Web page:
Nine boys and one girl from the Alternative Education Centre have made educators proud.
At their graduation ceremony held at the centre on Friday, attendees and graduates learned they had all passed the entrance examination to the University College of the Cayman Islands.
Arriving at the Alternative Centre with a bad reputation but with one shared goal, the students showed they had what it takes to make it in the working world.
In a heart-felt address graduate Ronaldo Garcia said, ‘One year ago, we were sentenced to do hard time at the Transition Unit. We were heart-broken and devastated. Transition represented a place of condemnation, where we would spend the last year of our school life, separated from the friends that we grew up with since the time of our primary school education.’
‘We arrived at the Transition Unit with a bad reputation. But we all shared a common goal – the opportunity to work would give us dollars in our pockets, and provide us with ammunition for boasting to our friends what we left behind at John Gray High School.’
Ronaldo said at the beginning they were a bunch of frustrated and noisy kids with bad attitudes, but with the passage of time they were taught the virtue of mutual respect, and to make correct choices and take advantage of second chances.
‘As we got to understand the Transition programme was a programme designed for success and not for failure, our attitudes changed, our way of thinking changed and our lives changed.’
Ronaldo took the opportunity to thank staff on behalf of the graduating class for giving them another chance when they messed up, to employers for treating them as adults, for the opportunity to work full time and for parents who believed in them.
‘The class of 2006 achieved much considering when they first entered these doors it was with much anxiety,’ said Principal Raphael Daniel.
‘All the students have been successful on work experience, some even offered permanent jobs while other have been exposed to computer programmes and have gained certificates in C.P.R. and Food handling.’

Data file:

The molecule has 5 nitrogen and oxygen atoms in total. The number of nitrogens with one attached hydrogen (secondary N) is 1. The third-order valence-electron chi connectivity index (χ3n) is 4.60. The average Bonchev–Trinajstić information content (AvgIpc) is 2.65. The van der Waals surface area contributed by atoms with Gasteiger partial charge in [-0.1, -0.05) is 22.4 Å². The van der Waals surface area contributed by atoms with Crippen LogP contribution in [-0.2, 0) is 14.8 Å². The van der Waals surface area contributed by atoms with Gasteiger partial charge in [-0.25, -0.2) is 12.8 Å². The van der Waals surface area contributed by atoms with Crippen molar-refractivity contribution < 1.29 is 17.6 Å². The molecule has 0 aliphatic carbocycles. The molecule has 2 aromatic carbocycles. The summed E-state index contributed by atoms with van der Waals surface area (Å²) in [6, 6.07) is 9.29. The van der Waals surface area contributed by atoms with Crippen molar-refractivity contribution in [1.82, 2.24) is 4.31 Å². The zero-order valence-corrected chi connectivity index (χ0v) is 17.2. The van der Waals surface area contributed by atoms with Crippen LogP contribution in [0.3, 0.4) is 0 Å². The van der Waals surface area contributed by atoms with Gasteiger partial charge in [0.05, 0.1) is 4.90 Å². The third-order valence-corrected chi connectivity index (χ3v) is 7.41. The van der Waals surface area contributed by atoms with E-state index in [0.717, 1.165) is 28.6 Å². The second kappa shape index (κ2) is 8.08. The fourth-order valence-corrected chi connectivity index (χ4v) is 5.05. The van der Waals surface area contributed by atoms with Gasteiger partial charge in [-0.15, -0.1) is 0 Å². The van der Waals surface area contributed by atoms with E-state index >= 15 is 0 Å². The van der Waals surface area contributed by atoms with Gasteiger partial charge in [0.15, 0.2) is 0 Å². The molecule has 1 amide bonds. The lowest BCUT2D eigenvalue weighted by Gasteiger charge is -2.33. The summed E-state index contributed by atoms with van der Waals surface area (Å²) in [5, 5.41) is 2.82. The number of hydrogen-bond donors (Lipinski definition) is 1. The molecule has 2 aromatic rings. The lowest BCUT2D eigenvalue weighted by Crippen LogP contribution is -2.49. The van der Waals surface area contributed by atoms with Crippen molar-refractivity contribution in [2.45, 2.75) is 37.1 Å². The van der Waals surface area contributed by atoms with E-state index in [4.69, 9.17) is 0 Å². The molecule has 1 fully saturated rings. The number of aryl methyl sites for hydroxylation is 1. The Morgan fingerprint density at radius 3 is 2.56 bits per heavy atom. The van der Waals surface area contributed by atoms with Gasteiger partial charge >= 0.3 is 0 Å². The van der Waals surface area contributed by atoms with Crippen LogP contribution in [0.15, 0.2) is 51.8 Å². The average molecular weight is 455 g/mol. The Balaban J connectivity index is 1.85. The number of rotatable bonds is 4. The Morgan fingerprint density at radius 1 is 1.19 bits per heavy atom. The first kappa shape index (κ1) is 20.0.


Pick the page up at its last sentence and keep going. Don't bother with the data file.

Principal Raphael Daniel said over the school year the Suspension Unit had supervised 166 suspensions. For the second year boys were serving twice the number of suspension than girls. Suspensions served by boy totalled 107 and girls, 59. The most prevalent reason for suspension was being disrespectful to teachers and peers, 69, followed by fighting, 45.
The greatest number of referrals he said came from George Hicks High School, 97, followed by John Gray, 69.
In her message to students, guardian Ann Marie Morrison said, ‘I have seen how the programme builds self esteem, respect and discipline. I was happy that I was able to encourage my brother through the system. To the graduates she said, ‘Make good use of what you have gained here today, be the best you can be. You have been given a second chance.’
Special awards went to Romario Davis, Ronaldo Garcia, Wilfred Myles and Ryan Manderson for outstanding record on work experience.
Best Attendance Records went to Ricardo Jackson and Roland Welcome. The Most Improved Student award went to Aaron Hydes; Class Peer Counsellor, Jermeil Hydes. Youngest Student in Graduating Class, Daniel Kelly; Barrington Rose and Lina Jefford were named Students of the Year.